Part of the reason for the 49ers' lack of success last year was their inability to run in obvious running situations and pass in obvious passing situations. Their offensive line always looked outmatched.  They could not protect Alex Smith on 3rd-and-long and when the offense entered the red zone, boasting the 30th worst red zone touchdown percentage in the NFL, they could not run the ball against a defense defending less field.  Similarly, in obvious power running situations (3rd-and-short; 4th-and-short), the 49ers simply could not line up shoulder-to-shoulder and bulldoze their way to a first down.

On whole, the 49ers employed one of the worst power running games in all of the NFL, an interesting fact given head coach Jim Harbaugh's affinity for power running.  Inside the red zone, Frank Gore and company managed a measly 2.1 yards per attempt, and they led the league in rush attempts for a loss (though, in fairness, they also rushed more than 29 other teams).

Still, the numbers do not lie. The 49ers' rushing attack was largely over-rated in 2011, but not because their backs lacked talent.  No, that was the offensive line.  Expect Harbaugh to not tolerate the team's inability to run the ball in power situations.  He built one of the best offensive lines in football at Stanford, with such a great rushing attack and power running scheme it cost Andrew Luck two Heismans.  And with the best rush defense in the league to practice against every day, it has to be assumed the 49ers' offensive line will improve through training camp.

At the very least, it cannot get much worse.

1.  Will the 49ers adequately fill the hole at right guard?

San Francisco gave up the seventh-most sacks in the league last year (44) despite being 31st in pass attempts per game (in front of only the Tebow-led Broncos).  In the playoffs, the 49ers had the second-worst sack rate (14%) giving up seven sacks in two games.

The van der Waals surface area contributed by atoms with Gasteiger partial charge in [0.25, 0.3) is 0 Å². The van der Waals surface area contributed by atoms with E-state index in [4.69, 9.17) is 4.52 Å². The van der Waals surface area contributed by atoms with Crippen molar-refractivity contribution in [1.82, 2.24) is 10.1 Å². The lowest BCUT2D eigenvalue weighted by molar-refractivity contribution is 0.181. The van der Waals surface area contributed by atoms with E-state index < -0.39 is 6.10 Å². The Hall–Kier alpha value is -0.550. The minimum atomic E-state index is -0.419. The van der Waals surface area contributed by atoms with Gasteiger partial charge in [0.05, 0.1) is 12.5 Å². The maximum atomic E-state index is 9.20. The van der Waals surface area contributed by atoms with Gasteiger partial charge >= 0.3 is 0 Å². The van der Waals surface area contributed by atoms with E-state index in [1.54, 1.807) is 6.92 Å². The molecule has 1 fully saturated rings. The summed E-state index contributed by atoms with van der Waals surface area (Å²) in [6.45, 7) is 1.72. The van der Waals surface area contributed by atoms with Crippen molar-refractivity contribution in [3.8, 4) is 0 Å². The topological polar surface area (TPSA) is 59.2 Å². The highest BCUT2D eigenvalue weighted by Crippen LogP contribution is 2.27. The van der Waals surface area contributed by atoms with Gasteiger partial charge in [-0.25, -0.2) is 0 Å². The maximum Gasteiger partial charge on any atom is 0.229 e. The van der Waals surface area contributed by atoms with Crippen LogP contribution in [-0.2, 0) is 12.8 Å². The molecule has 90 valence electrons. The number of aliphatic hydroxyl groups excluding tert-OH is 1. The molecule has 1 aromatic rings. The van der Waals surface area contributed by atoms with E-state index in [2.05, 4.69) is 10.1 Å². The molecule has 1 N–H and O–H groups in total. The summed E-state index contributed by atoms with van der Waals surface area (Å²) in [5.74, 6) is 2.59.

By the end of the regular season, the 49ers were among the top five worst teams in terms of quick sacks acquiesced (a quick sack is any sack that takes place in less than 2.5 seconds, basically meaning the sack's blame is on the offensive line, rather than the receivers or the quarterback). They also fielded Mike Singletary's 2010 first-round pick, Anthony Davis, at right tackle, who was among the top five worst lineman in the league in terms of overall sacks given up.

But facts can be misleading.  It is generally understood that Davis played much better when he had someone decent playing next to him at right guard, which usually did not happen.  The right guard position is the 49ers' single biggest hole entering this year's training camp.  The Baltimore Ravens accrued nine sacks against the 49ers in "Harbowl 2011" on Thanksgiving Day, with Terrell Suggs and Haloti Ngata making it look easy against a rotating right guard position.

"Wait a minute!", one might quickly retort, "What about San Francisco's Pro Bowl offensive lineman, Adam Snyder?"

Well, besides the Pro Bowl being a joke (and I don't just mean the game itself; I mean the "honor"), Snyder led the league in sacks given up by a Pro Bowler with six and was released by the 49ers this year. He signed a 5-year deal with the Arizona Cardinals (this is not good news for Arizona quarterbacks, John Skelton and Kevin Kolb).  The 49ers also released another man who they tried to use at right guard to little success, Chilo Rachal (an early second-round choice in 2008, largely viewed as a bust).

The good news is that the 49ers retained Alex Boone, who provided the most stability at the position during last season, and now enters training camp as the favorite.  The other good news is that the 49ers were better than the league average in long sacks (i.e., sacks where the blame is primarily put on the quarterback or the receivers). So if Boone can prove himself at the position, he will make Davis a better tackle and the 49ers offense will become markedly less anemic in 2012.

Combine improvement at right guard with Boone along with increased efficiency in the short-yardage and between-the-tackles running game (allowing a now-stacked backfield of Frank Gore, Kendall Hunter, Brandon Jacobs, and LaMichael James to wreak havoc) and throw in a combination of Moss, Crabtree, Manningham, and Williams stepping up their play - and you will be looking at a very dangerous San Francisco offense. They might be able to rival the best offenses in the league.  It all comes down to the oft-neglected, often under-appreciated quarterback, Alex Smith.

Answering the three questions above with success means no more excuses for the former first-overall pick.  And then maybe we can finally answer the question 49er fans have been debating for a near-decade...

 Just how good is Alex Smith?